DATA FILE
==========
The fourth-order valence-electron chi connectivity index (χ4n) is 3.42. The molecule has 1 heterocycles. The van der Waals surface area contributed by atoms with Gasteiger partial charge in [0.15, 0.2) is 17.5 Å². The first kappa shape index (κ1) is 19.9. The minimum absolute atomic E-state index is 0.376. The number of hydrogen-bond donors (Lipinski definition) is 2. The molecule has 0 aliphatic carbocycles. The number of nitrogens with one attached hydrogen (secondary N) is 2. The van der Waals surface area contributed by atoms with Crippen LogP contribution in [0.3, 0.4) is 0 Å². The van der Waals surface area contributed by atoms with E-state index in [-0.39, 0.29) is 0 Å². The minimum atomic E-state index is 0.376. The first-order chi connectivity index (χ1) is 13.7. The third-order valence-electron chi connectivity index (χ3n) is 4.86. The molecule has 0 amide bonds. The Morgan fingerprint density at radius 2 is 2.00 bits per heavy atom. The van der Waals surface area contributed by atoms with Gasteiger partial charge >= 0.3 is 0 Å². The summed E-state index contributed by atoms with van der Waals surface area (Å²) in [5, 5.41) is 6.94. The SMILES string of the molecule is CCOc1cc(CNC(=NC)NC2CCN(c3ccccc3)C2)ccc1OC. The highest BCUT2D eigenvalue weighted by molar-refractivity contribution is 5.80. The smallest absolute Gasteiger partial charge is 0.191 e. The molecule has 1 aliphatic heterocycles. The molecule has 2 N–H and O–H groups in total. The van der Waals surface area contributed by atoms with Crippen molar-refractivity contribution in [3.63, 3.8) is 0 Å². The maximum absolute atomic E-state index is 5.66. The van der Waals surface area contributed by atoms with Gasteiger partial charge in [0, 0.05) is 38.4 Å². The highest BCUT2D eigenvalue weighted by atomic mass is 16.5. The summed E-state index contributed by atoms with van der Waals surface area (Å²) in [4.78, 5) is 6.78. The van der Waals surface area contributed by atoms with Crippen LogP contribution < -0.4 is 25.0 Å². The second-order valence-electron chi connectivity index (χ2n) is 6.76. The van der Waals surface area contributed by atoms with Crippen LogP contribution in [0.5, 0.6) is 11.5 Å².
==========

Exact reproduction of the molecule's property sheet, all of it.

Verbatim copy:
The fourth-order valence-electron chi connectivity index (χ4n) is 3.42. The molecule has 1 heterocycles. The van der Waals surface area contributed by atoms with Gasteiger partial charge in [0.15, 0.2) is 17.5 Å². The first kappa shape index (κ1) is 19.9. The minimum absolute atomic E-state index is 0.376. The number of hydrogen-bond donors (Lipinski definition) is 2. The molecule has 0 aliphatic carbocycles. The number of nitrogens with one attached hydrogen (secondary N) is 2. The van der Waals surface area contributed by atoms with Crippen LogP contribution in [0.3, 0.4) is 0 Å². The van der Waals surface area contributed by atoms with E-state index in [-0.39, 0.29) is 0 Å². The minimum atomic E-state index is 0.376. The first-order chi connectivity index (χ1) is 13.7. The third-order valence-electron chi connectivity index (χ3n) is 4.86. The molecule has 0 amide bonds. The Morgan fingerprint density at radius 2 is 2.00 bits per heavy atom. The van der Waals surface area contributed by atoms with Gasteiger partial charge >= 0.3 is 0 Å². The summed E-state index contributed by atoms with van der Waals surface area (Å²) in [5, 5.41) is 6.94. The SMILES string of the molecule is CCOc1cc(CNC(=NC)NC2CCN(c3ccccc3)C2)ccc1OC. The highest BCUT2D eigenvalue weighted by molar-refractivity contribution is 5.80. The smallest absolute Gasteiger partial charge is 0.191 e. The molecule has 1 aliphatic heterocycles. The molecule has 2 N–H and O–H groups in total. The van der Waals surface area contributed by atoms with Crippen molar-refractivity contribution in [3.63, 3.8) is 0 Å². The maximum absolute atomic E-state index is 5.66. The van der Waals surface area contributed by atoms with Gasteiger partial charge in [0, 0.05) is 38.4 Å². The highest BCUT2D eigenvalue weighted by atomic mass is 16.5. The summed E-state index contributed by atoms with van der Waals surface area (Å²) in [4.78, 5) is 6.78. The van der Waals surface area contributed by atoms with Crippen LogP contribution < -0.4 is 25.0 Å². The second-order valence-electron chi connectivity index (χ2n) is 6.76. The van der Waals surface area contributed by atoms with Crippen LogP contribution in [0.5, 0.6) is 11.5 Å².